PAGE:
Think of track days like the driving range, or putting green, they are places to practice what you learned from the pro during that lesson.

    Not sure where in Ontario you live, but there are a lot of good tracks Toronto Motorsports Park N of Lake Erie, Shannonville up by the thousand Islands, Calibogie N of Perth, Grand Bend W of London.
    2010 F800GS Full Ohlins package, '04 R1100S Replika
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  6. #6
    the Wizard of Oz 26667's Avatar
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    total Control

    +1
    We might as well walk. ~ Adam Guettel The Light In The Piazza
    used to own: 1982 R100T, 1984 R65, 1986K75C, 1997 R1100RT, R850R, K75S, 1978 R100RS... what was I thinking?

  7. #7
    Registered User dancogan's Avatar
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    The right type of training really depends upon what you feel you need: what areas need improvement.

    A couple of years ago, after scaring myself repeatedly on some twisty roads, I decided to try The Riders Workshop, run by Jim Ford. It was a great learning experience over the 2 days of the workshop, with a 2-way radio so all of us could hear Jim's coaching, on some of the most narrow and twisty roads I've ever seen!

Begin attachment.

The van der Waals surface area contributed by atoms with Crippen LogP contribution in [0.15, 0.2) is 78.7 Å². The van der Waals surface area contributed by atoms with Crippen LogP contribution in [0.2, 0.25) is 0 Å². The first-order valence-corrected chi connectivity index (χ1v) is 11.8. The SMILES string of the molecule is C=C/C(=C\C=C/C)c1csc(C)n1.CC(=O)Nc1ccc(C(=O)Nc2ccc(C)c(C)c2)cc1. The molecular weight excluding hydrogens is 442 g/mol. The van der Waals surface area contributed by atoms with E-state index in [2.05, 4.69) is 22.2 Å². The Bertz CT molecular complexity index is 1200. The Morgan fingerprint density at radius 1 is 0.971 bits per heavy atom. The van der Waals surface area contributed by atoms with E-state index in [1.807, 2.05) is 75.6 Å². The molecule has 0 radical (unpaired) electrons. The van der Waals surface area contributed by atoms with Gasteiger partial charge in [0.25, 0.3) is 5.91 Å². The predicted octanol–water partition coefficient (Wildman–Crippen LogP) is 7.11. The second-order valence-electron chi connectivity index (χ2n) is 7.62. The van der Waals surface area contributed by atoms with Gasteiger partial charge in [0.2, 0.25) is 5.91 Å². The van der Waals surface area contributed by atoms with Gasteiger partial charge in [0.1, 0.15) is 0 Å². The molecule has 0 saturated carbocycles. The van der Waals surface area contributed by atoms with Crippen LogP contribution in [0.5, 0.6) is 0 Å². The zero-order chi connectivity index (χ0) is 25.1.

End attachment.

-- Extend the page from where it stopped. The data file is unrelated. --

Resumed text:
Dan

  8. #8
    Registered User mylanc's Avatar
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    My wife and I are thinking about Stayin' Safe as our next course:

    http://www.stayinsafe.com

    Lance Oliver reviewed the course and his comments can be found in these two locations:

    http://www.theridesofar.com/2015/05/...ning-rolls-on/

    http://www.revzilla.com/common-tread...et-riders-make
    2012 F650GS

  9. #9
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    Quote Originally Posted by pffog View Post
    Lots of great training suggestions, but I also suggest a few track days. Track days let you expand your skill and knowledge of you and your bikes capability, in a safe learning environment. It lets you practice what all the training told you. It is NOT racing.

    Think of track days like the driving range, or putting green, they are places to practice what you learned from the pro during that lesson.

    Not sure where in Ontario you live, but there are a lot of good tracks Toronto Motorsports Park N of Lake Erie, Shannonville up by the thousand Islands, Calibogie N of Perth, Grand Bend W of London.
    Probably the best advice in this thread. Don't worry about lap times or keeping up with the fast group. Pay attention and learn how far you can safely lean your bike over. Practice different braking techniques like trail braking. Learn how your bike feels and behaves braking during different situations and lean angles.

    A lot of bikes leave the roadway with horrific results after entering a turn with too much speed. Often times there are much better options. You have to understand your bike and its handling in order to take the right action though. Track days are an excellent way to do that, coupled with other rider training as well.